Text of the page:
“For some reason I thought – which I think is perfectly normal – that I would be taken care of, that there would be government funding, or support I could apply for. I didn’t realize it was going to be statutory sick pay. I moved out of my parents house before I received my diagnosis and couldn’t even Paying my rent in London – my friends had to collect donations just to keep me at home.

“Thank God I found Macmillan. The support was incredible. I actually went through the website, talked to someone on the phone about the financial assistance I was eligible for, and then submitted forms for a grant that were already filled out.”

Shell had just finished her second year at university when she was diagnosed with non-Hodgkin’s lymphoma in 2019, aged 20.

“I was supposed to go to California State University to spend my year abroad, and it was all very exciting,” Shell said. “Then a week before I was scheduled to go, I found a lump the size of a tennis ball in my throat. My friends and I were joking about it, but a week later we weren’t laughing anymore, because I was stuck with a stage 4 cancer diagnosis.

“Since then, it has been an absolute rollercoaster. I have had cancer four times now and have undergone seven different treatments including T-cell therapy (CAR), radiotherapy, stem cell transplantation and clinical trial.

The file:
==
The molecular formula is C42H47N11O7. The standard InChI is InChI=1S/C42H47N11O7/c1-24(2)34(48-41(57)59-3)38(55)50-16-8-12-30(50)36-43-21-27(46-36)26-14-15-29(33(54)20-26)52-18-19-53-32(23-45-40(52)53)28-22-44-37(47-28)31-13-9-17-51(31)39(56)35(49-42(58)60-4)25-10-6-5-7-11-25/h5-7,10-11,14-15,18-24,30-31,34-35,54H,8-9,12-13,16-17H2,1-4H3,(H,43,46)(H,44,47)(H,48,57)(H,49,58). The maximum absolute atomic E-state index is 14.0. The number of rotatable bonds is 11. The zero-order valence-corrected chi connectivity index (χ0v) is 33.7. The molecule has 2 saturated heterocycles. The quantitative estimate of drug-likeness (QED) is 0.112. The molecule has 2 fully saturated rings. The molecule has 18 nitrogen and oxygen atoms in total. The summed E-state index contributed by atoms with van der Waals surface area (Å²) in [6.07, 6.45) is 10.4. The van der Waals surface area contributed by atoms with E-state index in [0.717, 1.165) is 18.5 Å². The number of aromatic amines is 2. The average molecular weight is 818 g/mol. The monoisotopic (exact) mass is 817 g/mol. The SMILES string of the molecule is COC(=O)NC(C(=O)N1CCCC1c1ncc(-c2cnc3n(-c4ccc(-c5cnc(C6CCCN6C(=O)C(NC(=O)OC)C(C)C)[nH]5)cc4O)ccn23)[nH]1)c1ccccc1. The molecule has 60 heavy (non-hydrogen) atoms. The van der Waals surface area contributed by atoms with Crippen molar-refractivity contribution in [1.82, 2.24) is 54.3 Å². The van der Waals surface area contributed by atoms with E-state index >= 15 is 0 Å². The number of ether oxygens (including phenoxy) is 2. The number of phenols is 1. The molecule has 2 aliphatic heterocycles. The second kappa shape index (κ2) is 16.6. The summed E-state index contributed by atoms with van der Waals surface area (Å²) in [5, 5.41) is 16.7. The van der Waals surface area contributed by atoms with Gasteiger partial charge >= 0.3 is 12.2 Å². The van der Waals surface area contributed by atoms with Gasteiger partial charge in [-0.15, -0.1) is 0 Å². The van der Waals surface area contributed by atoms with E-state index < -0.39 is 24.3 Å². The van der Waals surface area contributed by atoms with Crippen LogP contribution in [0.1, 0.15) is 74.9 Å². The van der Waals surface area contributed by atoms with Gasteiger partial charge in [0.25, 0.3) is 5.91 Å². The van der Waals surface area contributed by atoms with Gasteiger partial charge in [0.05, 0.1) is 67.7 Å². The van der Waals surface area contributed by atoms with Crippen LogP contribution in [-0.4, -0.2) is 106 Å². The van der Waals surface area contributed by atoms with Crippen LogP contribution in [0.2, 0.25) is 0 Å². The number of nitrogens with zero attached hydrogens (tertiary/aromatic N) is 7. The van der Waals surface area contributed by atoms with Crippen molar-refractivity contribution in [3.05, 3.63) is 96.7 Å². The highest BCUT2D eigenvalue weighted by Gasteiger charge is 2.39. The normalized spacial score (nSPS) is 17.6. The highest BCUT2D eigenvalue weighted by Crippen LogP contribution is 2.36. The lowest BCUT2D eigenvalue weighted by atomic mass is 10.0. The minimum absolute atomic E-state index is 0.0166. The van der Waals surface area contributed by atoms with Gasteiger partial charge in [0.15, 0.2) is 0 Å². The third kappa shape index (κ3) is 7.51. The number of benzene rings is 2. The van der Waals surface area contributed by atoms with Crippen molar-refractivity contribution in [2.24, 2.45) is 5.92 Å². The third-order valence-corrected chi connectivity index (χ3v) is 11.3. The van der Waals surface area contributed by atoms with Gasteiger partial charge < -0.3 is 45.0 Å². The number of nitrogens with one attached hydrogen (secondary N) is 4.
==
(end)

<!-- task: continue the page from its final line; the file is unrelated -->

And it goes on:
“Sometimes it’s really limiting that you find other people talking to them about getting stage 4 cancer at such a young age.”

Cadive and Chloe

“This is Going to Hurt” and “Fleabag” actor Kadiff Kirwan lost his mother to cancer in May.

He spoke to former elementary school teacher and Joint Community Cancer Foundation founder Chloe Dixon, who was diagnosed with chronic myeloid leukemia in 2018, about the importance of support at every stage of a cancer diagnosis.

Chloe, a mother of one, recently received the news that the cancer was no longer detectable.

“It was my family who encouraged me to see my GP, a few months after I had my little girl,” she said. “They were in my ear telling me, ‘Wait, that’s not right,’ and I’m afraid to think where I’d be without them. During my bone marrow biopsy, I had a Macmillan nurse holding my hand.

“I am absolutely glad that there is no sign of me having cancer and am even more excited to give to this wonderful charity as soon as I host my morning coffee. It is the most beautiful day, bringing all your loved ones and your community together for a cup of tea, a slice of cake, and for a good cause.”

For more information visit

Suad Ibrahim and Sheridan Smith (Photo: Rankin/Macmillan Cancer Support Center)
Lauren Mahon and Shell Rowe (Photo: Rankin/Macmillan Cancer Support Center)
Kadev Kirwan and Chloe Dixon (Photo: Rankin/Macmillan Cancer Support Center)